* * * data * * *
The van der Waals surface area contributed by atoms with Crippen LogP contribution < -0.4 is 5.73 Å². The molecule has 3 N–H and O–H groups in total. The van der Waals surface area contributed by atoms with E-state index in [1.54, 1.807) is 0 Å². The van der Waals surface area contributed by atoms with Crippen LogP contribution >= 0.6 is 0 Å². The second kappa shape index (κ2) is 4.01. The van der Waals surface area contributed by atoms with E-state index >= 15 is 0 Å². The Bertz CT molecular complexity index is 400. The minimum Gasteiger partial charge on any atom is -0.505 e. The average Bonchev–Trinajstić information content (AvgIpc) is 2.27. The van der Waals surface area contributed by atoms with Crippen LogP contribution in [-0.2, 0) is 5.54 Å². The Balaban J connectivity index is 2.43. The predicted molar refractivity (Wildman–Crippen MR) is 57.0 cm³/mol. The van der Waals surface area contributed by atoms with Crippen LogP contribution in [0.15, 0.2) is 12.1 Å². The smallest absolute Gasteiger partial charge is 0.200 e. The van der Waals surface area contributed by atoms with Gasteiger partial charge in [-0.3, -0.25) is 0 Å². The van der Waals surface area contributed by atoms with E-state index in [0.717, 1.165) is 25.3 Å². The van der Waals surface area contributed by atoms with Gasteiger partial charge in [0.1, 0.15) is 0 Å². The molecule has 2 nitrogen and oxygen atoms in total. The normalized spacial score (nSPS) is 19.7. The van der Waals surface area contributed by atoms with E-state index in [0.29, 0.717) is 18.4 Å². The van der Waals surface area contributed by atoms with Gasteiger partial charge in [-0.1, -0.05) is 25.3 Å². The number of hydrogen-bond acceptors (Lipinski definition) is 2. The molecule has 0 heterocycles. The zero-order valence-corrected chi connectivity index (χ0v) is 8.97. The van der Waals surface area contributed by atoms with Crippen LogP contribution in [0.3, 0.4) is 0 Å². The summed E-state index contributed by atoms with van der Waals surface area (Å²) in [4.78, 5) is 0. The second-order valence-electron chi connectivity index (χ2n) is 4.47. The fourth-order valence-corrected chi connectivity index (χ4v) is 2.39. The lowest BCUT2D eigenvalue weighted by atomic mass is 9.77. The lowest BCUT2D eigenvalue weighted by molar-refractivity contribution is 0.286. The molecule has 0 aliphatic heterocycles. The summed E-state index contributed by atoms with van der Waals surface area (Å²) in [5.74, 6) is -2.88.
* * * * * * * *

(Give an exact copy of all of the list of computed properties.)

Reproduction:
The van der Waals surface area contributed by atoms with Crippen LogP contribution < -0.4 is 5.73 Å². The molecule has 3 N–H and O–H groups in total. The van der Waals surface area contributed by atoms with E-state index in [1.54, 1.807) is 0 Å². The van der Waals surface area contributed by atoms with Crippen LogP contribution >= 0.6 is 0 Å². The second kappa shape index (κ2) is 4.01. The van der Waals surface area contributed by atoms with E-state index >= 15 is 0 Å². The Bertz CT molecular complexity index is 400. The minimum Gasteiger partial charge on any atom is -0.505 e. The average Bonchev–Trinajstić information content (AvgIpc) is 2.27. The van der Waals surface area contributed by atoms with Crippen LogP contribution in [-0.2, 0) is 5.54 Å². The Balaban J connectivity index is 2.43. The predicted molar refractivity (Wildman–Crippen MR) is 57.0 cm³/mol. The van der Waals surface area contributed by atoms with Crippen LogP contribution in [0.15, 0.2) is 12.1 Å². The smallest absolute Gasteiger partial charge is 0.200 e. The van der Waals surface area contributed by atoms with Gasteiger partial charge in [-0.3, -0.25) is 0 Å². The van der Waals surface area contributed by atoms with E-state index in [0.717, 1.165) is 25.3 Å². The van der Waals surface area contributed by atoms with Gasteiger partial charge in [0.1, 0.15) is 0 Å². The molecule has 2 nitrogen and oxygen atoms in total. The normalized spacial score (nSPS) is 19.7. The van der Waals surface area contributed by atoms with E-state index in [0.29, 0.717) is 18.4 Å². The van der Waals surface area contributed by atoms with Gasteiger partial charge in [-0.1, -0.05) is 25.3 Å². The number of hydrogen-bond acceptors (Lipinski definition) is 2. The molecule has 0 heterocycles. The zero-order valence-corrected chi connectivity index (χ0v) is 8.97. The van der Waals surface area contributed by atoms with Crippen LogP contribution in [0.3, 0.4) is 0 Å². The summed E-state index contributed by atoms with van der Waals surface area (Å²) in [4.78, 5) is 0. The second-order valence-electron chi connectivity index (χ2n) is 4.47. The fourth-order valence-corrected chi connectivity index (χ4v) is 2.39. The lowest BCUT2D eigenvalue weighted by atomic mass is 9.77. The lowest BCUT2D eigenvalue weighted by molar-refractivity contribution is 0.286. The molecule has 0 aliphatic heterocycles. The summed E-state index contributed by atoms with van der Waals surface area (Å²) in [5.74, 6) is -2.88.